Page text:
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Zero Talent For BJJ? This Is How To Become Really Good Anyway

Zero Talent For BJJ? This Is How To Become Really Good Anyway

Talent is important, don’t let anyone tell you otherwise. Often, it will make the difference between winning and losing, as well as making more versus making less progress in training. So, if you’re totally anti-talented, you’re probably better off without having huge dreams in BJJ – such as becoming a world champion.
However, just because you can’t become a world champion, doesn’t mean that you can’t become really good at Jiu Jitsu… Despite your lack of talent.

Just make sure to adhere to the following 7 pieces of advice.

 

A TALENT-RICH WORK ETHIC

Here’s the thing: long-term, it’s way better to be talented in regards to your work ethic, than to just be talented in terms of skill acquisition. That is, it’s better to be able to work hard than to have things come easily to you.
In other words, if you relish hard work, then more power to you! And even if you don’t, realize that you need to build this habit. It will pay off dividends, as you’ll see in the following tips.

 

INCREASE YOUR MAT TIME

The single best way to improve at BJJ, talented or not, is to spend more time training. If you’ve been training „only“ three times per week, now make it six. Maybe even try to go twice per day on weekends.
As you increase your mat time, so will you refine your overall sense of what to do – and how to do it. Therefore, if you don’t take up anything else from this list, make sure to drill and roll more!

 

TAKE PRIVATE CLASSES

If you’re looking to contribute additional quality to your extra hours on the mat, then let several of them be in the form of private training sessions. During these sessions, your instructor (or maybe even just higher belts) can show you more of the details that shall make your skill level stand out, despite your lack of talent.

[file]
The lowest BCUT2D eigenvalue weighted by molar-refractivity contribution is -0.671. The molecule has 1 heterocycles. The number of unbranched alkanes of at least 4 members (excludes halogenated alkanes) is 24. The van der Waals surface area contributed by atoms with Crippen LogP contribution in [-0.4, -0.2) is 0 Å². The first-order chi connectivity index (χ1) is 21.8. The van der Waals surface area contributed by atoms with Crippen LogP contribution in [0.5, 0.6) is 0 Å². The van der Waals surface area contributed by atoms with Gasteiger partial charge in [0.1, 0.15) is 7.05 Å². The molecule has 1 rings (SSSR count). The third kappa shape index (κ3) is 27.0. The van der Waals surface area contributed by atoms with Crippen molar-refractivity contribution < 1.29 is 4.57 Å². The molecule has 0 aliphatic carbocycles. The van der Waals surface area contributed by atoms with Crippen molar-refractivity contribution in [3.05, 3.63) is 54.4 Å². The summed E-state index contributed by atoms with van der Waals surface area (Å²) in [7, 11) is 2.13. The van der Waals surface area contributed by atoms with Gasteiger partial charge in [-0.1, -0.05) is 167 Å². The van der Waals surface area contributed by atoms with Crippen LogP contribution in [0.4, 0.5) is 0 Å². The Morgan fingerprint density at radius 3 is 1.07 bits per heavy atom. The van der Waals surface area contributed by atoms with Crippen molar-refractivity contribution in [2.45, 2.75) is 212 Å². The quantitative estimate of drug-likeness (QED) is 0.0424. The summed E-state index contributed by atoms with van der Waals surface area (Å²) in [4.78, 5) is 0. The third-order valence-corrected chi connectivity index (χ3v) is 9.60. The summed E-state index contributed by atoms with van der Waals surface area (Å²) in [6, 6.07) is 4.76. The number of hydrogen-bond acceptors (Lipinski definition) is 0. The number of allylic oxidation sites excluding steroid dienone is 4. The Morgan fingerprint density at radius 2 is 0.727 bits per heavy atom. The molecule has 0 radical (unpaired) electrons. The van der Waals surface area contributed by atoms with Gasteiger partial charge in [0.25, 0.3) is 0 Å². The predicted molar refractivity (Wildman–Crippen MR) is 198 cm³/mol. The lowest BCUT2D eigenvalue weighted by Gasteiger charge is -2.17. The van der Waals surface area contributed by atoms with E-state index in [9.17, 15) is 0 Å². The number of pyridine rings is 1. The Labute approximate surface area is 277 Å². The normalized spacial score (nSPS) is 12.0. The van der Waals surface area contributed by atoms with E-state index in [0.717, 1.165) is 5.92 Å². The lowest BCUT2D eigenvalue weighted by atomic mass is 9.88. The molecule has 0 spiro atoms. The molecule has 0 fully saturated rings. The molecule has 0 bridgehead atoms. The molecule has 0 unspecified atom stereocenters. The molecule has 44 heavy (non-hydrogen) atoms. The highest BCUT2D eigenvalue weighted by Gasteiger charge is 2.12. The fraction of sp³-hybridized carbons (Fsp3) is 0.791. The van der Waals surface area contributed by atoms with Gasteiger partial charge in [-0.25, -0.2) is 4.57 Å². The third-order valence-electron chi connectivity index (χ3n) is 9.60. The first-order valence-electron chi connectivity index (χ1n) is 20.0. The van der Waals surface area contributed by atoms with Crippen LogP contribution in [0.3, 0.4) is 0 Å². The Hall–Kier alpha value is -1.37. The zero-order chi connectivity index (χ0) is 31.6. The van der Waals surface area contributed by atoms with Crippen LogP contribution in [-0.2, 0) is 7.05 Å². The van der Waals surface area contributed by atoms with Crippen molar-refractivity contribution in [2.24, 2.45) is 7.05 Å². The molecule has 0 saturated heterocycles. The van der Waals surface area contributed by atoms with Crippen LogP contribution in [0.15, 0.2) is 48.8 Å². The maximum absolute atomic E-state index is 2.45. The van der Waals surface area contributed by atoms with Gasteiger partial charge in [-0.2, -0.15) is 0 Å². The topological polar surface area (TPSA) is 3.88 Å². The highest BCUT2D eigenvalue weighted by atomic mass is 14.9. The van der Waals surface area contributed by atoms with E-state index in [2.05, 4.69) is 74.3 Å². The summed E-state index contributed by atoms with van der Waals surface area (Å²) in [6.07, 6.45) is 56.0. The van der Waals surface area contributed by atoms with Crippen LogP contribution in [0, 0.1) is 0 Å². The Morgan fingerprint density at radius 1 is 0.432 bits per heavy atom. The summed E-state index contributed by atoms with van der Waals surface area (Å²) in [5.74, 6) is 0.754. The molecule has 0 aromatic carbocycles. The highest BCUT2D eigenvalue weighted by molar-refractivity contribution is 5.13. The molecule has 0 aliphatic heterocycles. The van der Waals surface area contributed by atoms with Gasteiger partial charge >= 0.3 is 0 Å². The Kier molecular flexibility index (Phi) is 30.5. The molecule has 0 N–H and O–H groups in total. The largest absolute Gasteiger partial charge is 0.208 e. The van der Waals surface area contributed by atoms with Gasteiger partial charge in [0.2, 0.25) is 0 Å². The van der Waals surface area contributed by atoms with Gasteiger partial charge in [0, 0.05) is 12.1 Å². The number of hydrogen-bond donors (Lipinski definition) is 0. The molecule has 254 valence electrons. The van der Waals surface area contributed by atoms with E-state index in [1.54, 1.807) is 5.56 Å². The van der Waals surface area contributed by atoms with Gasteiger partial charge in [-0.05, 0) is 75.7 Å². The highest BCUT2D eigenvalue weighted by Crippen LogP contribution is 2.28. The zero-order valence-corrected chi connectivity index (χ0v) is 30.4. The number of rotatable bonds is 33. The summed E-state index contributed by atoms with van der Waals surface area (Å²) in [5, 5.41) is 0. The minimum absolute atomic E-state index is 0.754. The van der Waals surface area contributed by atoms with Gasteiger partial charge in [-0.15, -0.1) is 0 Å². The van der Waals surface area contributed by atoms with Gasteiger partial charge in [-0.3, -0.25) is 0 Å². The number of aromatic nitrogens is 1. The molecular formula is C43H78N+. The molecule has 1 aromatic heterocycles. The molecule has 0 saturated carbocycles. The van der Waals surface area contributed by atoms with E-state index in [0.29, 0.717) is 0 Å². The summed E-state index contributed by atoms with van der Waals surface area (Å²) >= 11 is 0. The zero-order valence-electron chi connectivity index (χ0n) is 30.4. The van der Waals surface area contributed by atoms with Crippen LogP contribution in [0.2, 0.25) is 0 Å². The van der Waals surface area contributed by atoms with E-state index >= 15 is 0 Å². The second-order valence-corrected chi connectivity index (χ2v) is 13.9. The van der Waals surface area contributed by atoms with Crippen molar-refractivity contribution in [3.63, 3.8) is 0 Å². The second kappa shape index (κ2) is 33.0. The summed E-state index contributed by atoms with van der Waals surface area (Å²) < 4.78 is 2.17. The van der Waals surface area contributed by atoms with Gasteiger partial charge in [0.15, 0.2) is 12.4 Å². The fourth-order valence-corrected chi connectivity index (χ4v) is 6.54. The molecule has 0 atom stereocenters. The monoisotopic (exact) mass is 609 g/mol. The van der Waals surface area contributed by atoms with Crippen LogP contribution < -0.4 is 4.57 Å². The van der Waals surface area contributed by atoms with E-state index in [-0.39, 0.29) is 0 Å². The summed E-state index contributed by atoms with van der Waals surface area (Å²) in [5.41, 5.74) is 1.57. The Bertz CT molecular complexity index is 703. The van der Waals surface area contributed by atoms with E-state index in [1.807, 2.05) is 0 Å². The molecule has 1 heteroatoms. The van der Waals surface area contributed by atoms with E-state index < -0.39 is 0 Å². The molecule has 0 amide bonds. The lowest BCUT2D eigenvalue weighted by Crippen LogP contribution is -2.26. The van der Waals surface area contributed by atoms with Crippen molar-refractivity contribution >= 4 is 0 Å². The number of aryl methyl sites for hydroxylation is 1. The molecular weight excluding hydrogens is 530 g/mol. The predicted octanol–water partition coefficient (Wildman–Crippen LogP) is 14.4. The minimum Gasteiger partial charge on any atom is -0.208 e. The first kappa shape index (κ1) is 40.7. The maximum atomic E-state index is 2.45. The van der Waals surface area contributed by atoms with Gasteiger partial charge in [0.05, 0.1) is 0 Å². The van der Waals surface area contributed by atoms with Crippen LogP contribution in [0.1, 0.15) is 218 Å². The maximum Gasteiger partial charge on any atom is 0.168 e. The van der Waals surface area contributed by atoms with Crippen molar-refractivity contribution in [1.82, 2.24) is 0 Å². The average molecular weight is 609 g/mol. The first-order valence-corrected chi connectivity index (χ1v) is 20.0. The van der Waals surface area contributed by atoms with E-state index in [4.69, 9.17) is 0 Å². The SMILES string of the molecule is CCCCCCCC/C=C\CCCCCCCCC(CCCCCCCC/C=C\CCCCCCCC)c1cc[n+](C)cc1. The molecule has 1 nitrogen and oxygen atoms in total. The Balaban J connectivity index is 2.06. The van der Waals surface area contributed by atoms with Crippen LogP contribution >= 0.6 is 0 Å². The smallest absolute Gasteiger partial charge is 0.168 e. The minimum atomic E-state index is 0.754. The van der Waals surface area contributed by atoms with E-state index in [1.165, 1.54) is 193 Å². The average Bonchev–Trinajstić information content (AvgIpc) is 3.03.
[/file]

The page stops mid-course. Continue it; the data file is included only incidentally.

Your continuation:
PAY ATTENTION AND INVEST YOURSELF

The next time you’re on the mats, take a look around yourself for a bit. How many of your training partners are really paying attention to what the instructor is showing? How many of them are trying to make each drill repetition better? And how many of them are fully invested during rolling?

The biggest culprit to BJJ failure, despite mat hours, is the lack of attention and intent during training. You know what you have to do – the opposite of what these training partners are.

 

COME PREPARED

Before training, make it a habit to visualize your levels of focus and aggressiveness, that will allow you to be fully present; as well as to think about what you want to accomplish (especially during rolls).
Don’t come as a blank slate to every training session. Be prepared, with your mind fully invested into the task at hand.

 

WRITE NOTES AFTER TRAINING

Get a pen and paper ready. After you come back from training, you’ll use it to write down notes about it – what you did, how you did it, the details to techniques, and how you could perform them better.
This way, your technique retention will improve… As well as your understanding of details that make it truly work!

 

WATCH BJJ INSTRUCTIONALS

And finally, whenever you have time from other obligations and training, for one reason or another, isn’t a viable possibility – get your hands on a BJJ instructional or two and watch them.
Then, write down important aspects of techniques and setups, and make sure to practice them in training.

No use in just watching an instructional; use the knowledge you have learned from it to improve!